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Encyclopedia > Satsuma Province


Satsuma (薩摩国; -no Kuni) was an old province of Japan that is now the western half of Kagoshima prefecture on the island of Kyushu. Its abbreviation is Sasshū (薩州). Image File history File links Japan_prov_map_satsuma. ... Before the modern prefecture system was established, the land of Japan was divided into tens of Kuni (国, Countries). ... Kagoshima Prefecture (鹿児島県 Kagoshima-ken) is located on Kyushu island, Japan. ... Kyushu region, Japan Kyushu (九州) is the third largest island of Japan and most southerly and westerly of the four main islands. ...


During the Sengoku period, Satsuma was a fief of the Shimazu daimyo, who ruled much of southern Kyushu from their castle at Kagoshima city. The Sengoku Period (戦国時代 Sengoku jidai) or warring-states period, is a period of long civil war in the History of Japan that spans through the middle 15th to the early 17th centuries. ... Grave of Satsuma clan at Mount Koya. ... Daimyo Matsudaira Katamori visits the residence of a retainer. ... Kagoshima (鹿児島市; -shi) the capital city of Kagoshima Prefecture at the southwest tip of the Kyushu island of Japan. ...


In 1871, with the abolition of feudal domains and the establishment of prefectures after the Meiji Restoration, the provinces of Satsuma and Osumi were combined to eventually establish Kagoshima prefecture. 1871 was a common year starting on Sunday (see link for calendar). ... Occurring in 1871, the abolition of the han system and establishment of the prefecture system (廃藩置県, haihan-chiken; hai abolish + han + chi set down + ken prefecture) was an act to replace the traditional han system and introduce new local government. ... The term prefecture has been used to denote a self-governing body or area since the time of Constantine I, who divided the Roman Empire into 4 districts (each divided into dioceses). ... The Meiji Restoration (明治維新; Meiji Ishin), also known as the Meiji Ishin, Revolution or Renewal, was a chain of events that led to a change in Japans political and social structure. ...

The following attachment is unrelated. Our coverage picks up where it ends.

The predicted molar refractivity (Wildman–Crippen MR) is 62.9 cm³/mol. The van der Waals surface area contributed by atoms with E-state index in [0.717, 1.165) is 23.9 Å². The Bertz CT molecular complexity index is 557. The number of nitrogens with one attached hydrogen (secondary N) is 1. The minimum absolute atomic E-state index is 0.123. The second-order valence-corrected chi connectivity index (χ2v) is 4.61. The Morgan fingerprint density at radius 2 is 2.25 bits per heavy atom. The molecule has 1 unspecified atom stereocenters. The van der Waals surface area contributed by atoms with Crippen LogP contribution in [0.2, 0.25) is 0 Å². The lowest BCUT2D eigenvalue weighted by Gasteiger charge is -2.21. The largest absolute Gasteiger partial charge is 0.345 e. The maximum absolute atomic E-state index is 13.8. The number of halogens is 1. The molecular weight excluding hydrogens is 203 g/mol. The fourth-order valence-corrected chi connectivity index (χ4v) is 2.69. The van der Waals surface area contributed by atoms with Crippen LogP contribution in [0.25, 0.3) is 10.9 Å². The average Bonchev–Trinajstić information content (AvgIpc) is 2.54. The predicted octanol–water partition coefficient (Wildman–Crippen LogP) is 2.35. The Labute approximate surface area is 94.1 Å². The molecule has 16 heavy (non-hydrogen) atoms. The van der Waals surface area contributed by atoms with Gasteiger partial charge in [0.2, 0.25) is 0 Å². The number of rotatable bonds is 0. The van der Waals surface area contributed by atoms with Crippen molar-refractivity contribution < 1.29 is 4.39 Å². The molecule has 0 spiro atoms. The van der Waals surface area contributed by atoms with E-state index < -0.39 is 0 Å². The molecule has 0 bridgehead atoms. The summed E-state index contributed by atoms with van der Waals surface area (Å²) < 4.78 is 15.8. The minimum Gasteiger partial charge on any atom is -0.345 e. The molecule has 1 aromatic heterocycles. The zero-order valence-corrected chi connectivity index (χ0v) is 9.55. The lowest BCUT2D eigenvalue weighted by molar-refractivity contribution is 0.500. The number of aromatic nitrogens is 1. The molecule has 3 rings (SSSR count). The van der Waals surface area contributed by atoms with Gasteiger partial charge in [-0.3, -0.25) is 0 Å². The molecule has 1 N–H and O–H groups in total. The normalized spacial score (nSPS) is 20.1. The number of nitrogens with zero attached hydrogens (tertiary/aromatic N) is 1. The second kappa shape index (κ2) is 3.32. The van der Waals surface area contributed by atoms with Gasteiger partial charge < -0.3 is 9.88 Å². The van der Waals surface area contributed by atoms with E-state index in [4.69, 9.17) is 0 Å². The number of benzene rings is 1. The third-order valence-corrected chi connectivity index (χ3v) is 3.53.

Satsuma was one of the main provinces that rose in opposition to the Tokugawa shogunate in the mid 19th century. Because of this, the oligarchy that came into power after the "Meiji Restoration" of 1868 had a strong representation from the Satsuma province, with leaders such as Okubo Toshimichi and Saigo Takamori taking up key government positions. The Tokugawa shogunate or Tokugawa bakufu (徳川幕府) (also known as the Edo bakufu) was a feudal military dictatorship of Japan established in 1603 by Tokugawa Ieyasu and ruled by the shoguns of the Tokugawa family until 1868. ... Alternative meaning: Nineteenth Century (periodical) (18th century — 19th century — 20th century — more centuries) As a means of recording the passage of time, the 19th century was that century which lasted from 1801-1900 in the sense of the Gregorian calendar. ... Oligarchy is a Political regime where most political power effectively rests with a small segment of society (typically the most powerful, whether by wealth, military strength, ruthlessness, or political influence). ... The Meiji Restoration (明治維新; Meiji Ishin), also known as the Meiji Ishin, Revolution or Renewal, was a chain of events that led to a change in Japans political and social structure. ... 1868 was a leap year starting on Wednesday (see link for calendar). ... Ōkubo Toshimichi (大久保 利通 Ōkubo Toshimichi, 10 August 1830 - 14 May 1878), Japanese statesman, a samurai of Satsuma, is one of the five great nobles who led the revolution in 1868 against the shogunate. ... Saigō Takamori (西郷 隆盛 Saigō Takamori, 23 January 1827/28 - 24 September 1877), one of the most influential samurai in Japanese history, lived during the late Edo Period and early Meiji Era. ...


satusma is well-known for its yam production.


See also



The Satsuma Clan was a samurai clan which inhabited the Satsuma province of Japans Kyushu island. ...